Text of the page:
When “doing it right” and “making the user happy” are at odds, the open-source world needs to redefine “doing it right”.
Yesterday I received the following email from a friend who has been babysitting for her younger cousins while their parents are out of town.
I’d like to take this opportunity to be grateful that I was not born a few years later, so as a student my will to do homework was not undermined by portable technology: when I was 13, I had to use a desktop computer to procrastinate and play online, instant messaging, etc. No privacy, the chair wasn’t comfy — it was the best I had. My 13-year-old cousin has been struggling to write a PARAGRAPH for a paper for almost a week. His mother instructed me to take away his iPhone, so he couldn’t play games on it instead of work. He didn’t fight me, returned to his room and played on his tablet instead. When I took that away a few days ago, he produced a second tablet. I confiscated that today. He has now written 6 sentences, and I’m feel disproportionately proud.
Technology (and parents who provide it so lavishly!) is making concentration even harder, and ADD does not need this kind of help. Oy.
As someone who struggled (and continues to struggle) with concentration, I had no problem as a kid not getting work done, but rather than blame technology, I had no one to blame but myself: I was (am…?) the world champion at staring off into space. For me, an important life lesson was that if I did my work now — and I mean really sat down and tried hard to do it now — I could do other things later. It was Parkinson’s Law. I put it into effect in high school by signing up for as many extracurricular activities as I could, which forced me to do my work more efficiently. I did it through college, and while the workload in grad school is much more unevenly distributed over time, I still attempt to keep myself busy. If I don’t, I’ll procrastinate until the end of time.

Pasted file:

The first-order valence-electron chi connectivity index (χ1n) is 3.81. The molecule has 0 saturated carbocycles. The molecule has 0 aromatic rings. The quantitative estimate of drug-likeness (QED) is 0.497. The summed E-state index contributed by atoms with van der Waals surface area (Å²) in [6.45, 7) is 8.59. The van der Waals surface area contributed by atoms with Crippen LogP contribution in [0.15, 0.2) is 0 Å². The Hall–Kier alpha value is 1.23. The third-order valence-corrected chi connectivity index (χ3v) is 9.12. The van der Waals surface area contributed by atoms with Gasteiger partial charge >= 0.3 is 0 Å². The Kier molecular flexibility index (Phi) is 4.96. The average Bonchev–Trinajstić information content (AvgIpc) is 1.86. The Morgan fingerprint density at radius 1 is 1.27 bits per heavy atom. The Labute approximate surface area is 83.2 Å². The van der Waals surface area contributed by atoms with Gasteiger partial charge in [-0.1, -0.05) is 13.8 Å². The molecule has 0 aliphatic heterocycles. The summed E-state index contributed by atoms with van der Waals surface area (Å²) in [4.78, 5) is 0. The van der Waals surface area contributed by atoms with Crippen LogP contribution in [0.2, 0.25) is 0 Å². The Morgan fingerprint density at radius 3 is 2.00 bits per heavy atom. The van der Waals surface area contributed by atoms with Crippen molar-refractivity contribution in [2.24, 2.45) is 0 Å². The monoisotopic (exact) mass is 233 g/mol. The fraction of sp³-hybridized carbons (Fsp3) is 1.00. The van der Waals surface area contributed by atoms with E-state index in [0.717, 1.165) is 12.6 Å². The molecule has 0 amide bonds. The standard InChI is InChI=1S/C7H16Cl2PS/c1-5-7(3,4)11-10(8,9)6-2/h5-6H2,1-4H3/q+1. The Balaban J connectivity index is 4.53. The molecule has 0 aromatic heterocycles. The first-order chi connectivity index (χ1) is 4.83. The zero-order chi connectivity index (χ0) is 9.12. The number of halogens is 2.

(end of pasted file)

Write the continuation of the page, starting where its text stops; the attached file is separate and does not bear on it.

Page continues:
This has nothing to do with technology, though, and everything to do with behavioral psychology. People are bad at intertemporal choice. We hate delayed gratification, but part of growing up is learning how to live with it: we can’t do the fun things right now all of the time. That is the lesson parents should be teaching their children. If a kid (or adult) doesn’t want to do something, they will always find a way to avoid it. Technology might make finding distractions easier, but ultimately the agency lies with us, not our toys.
Thanks for your reply. I’m glad to know there’s a bit of hyperbole going on in this post!
You’re absolutely right that developer culture/values isn’t raceless, but then again, neither is any occupation or community of practice.
While you may be right that the short-term effect may be a return to the early culture — and demographics — of Twitter, I think the other side is that we (I’m a backer of App.net) see ourselves on the forefront of an enlightened movement that (speaking for myself, anyway) we hope will spread beyond those “enlightened few”.